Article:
AS I was walking to the car park after the Earth, Wind and Fire concert I’d dreamed of since I first heard their stuff in secondary school, I heard some lady say this…
“Actually they only have one or two (hit) songs loh … Only the last few songs, like September… (voice trails off as she can’t name any of the other songs).”
I could almost scream. The masters of funk had just performed a perfect set at the Sunway Lagoon Surf Beach, Selangor; a superbly crafted 90-minute showcase of pure musicianship – no pauses, none of the usual concert histrionics, no phoney speeches with the obligatory “tuh-ree-muh ka-seeh”; just pure, unadulterated music – and this woman reduces them to a one-hit wonder.
Honestly, I felt almost depressed.
The three remaining members of the original EWF line-up, Philip Bailey, Ralph Johnson and Verdine White, had led their band through a silky smooth and at times roof-raising run of all their best tunes – Reasons, Devotion, After The Love Is Gone, Sing A Song, Got To Get You Into My Life, Let’s Groove and many more.
These are songs that have defined funk/soul/R&B andmusic as a whole, songs written out of pure inspiration and genius, and performed with equal amounts of ability by musicians whom I consider to be part of music’s royalty.
But guess what? Most of the audience only got excited when the intro to September was played, and that was the second-last song.
It was symptomatic of a problem I’ve had with modern music for some time now. Virtuoso performances and good music these days are of less value to music “fans” than the empty worth of a single’s hit factor and danceability.
People now are more interested in novel songs (that lose their novelty factor in two weeks when the next novelty comes along) that catch their fancy and tickle their shallow music sensibilities; while the appreciation of music as the ultimate combination of poetry, sound and live performance as demonstrated by EWF last week is left to a minority.
The problem isn’t with the artistes as many of the contemporary ones are still producing the goods; but it’s up to the music fans to start looking beyond the charts and clubs for good music before we all turn into vacuous music illiterates.
* Have to give a big shout out to my friend Joshua Chay for scoring me tickets to the show, and for the photos. Check out his blog!
The kids are fine
We’ve seen two major over-reactions in football over the past couple of weeks.
First of all, some journalists implied that Manchester United’s Anderson, Daron Gibson, Kiko Macheda, Danny Welbeck and Gabriel Obertan had no future after they lost one game. In the Champions League. To the Champions of Turkey (Besiktas). By a single goal.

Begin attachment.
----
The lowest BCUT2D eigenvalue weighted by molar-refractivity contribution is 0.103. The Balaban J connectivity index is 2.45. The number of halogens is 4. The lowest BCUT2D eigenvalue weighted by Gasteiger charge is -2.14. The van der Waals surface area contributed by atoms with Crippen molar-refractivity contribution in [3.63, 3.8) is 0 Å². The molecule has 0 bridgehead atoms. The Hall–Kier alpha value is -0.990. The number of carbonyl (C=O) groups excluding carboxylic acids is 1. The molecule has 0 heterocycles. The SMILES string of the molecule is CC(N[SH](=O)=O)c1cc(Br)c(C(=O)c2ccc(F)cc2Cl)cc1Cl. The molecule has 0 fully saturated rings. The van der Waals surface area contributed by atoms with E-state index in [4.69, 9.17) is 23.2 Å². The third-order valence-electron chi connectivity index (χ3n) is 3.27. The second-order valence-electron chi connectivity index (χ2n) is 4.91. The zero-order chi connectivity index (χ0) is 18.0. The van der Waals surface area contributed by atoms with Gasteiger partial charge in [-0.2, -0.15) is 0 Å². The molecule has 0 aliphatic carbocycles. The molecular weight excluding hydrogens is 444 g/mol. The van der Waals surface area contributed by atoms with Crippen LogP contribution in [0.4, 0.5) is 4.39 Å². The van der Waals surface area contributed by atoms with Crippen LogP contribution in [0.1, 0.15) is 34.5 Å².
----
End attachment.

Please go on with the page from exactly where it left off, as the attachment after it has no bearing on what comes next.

Obviously, the “Fuming Fergie” headlines were churned out again as Sir Alex Ferguson understandably jumped to the defence of his young stars. He was promptly proved right when eight members from that same team of youngsters defeated a full-strength Tottenham Hotspur team 2-0 in the League Cup in their following game.
The second over-reaction came after Arsenal’s own version of Fergie’s Fledglings (Anak-anak Arsene?) lost in the League Cup to Manchester City.
This time however, the over-reaction came from Arsenal’s manager, as Arsene Wenger edges closer and closer to the dark side from which he invariably loses his way and entire seasons’ worth of good work.
His team has only lost two games in a row, hardly a setback a team with such talent, quality and form will find difficult to overcome. Yet he’s already bristling with his seasonal us-against-the-world diatribes to anybody that will listen; and nothing can be more detrimental to a group of youngsters’ mental focus than to see their fatherly figure going on such an unseemly verbal rampage.
It has been an extremely unfortunate fortnight for Wenger, with the loss of Robin van Persie for the rest of the season, the subsequent hammering by Chelsea for which van Persie’s absence was a huge factor, and his anak-anak losing to a full strength Manchester City team.
But the way he and Fergie dealt with their respective cases of over-reaction might just be an reflection of the edge which the Scot has over Wenger, and if he snaps out of his current rage in time, he might just have a chance of salvaging the Gunners’ season.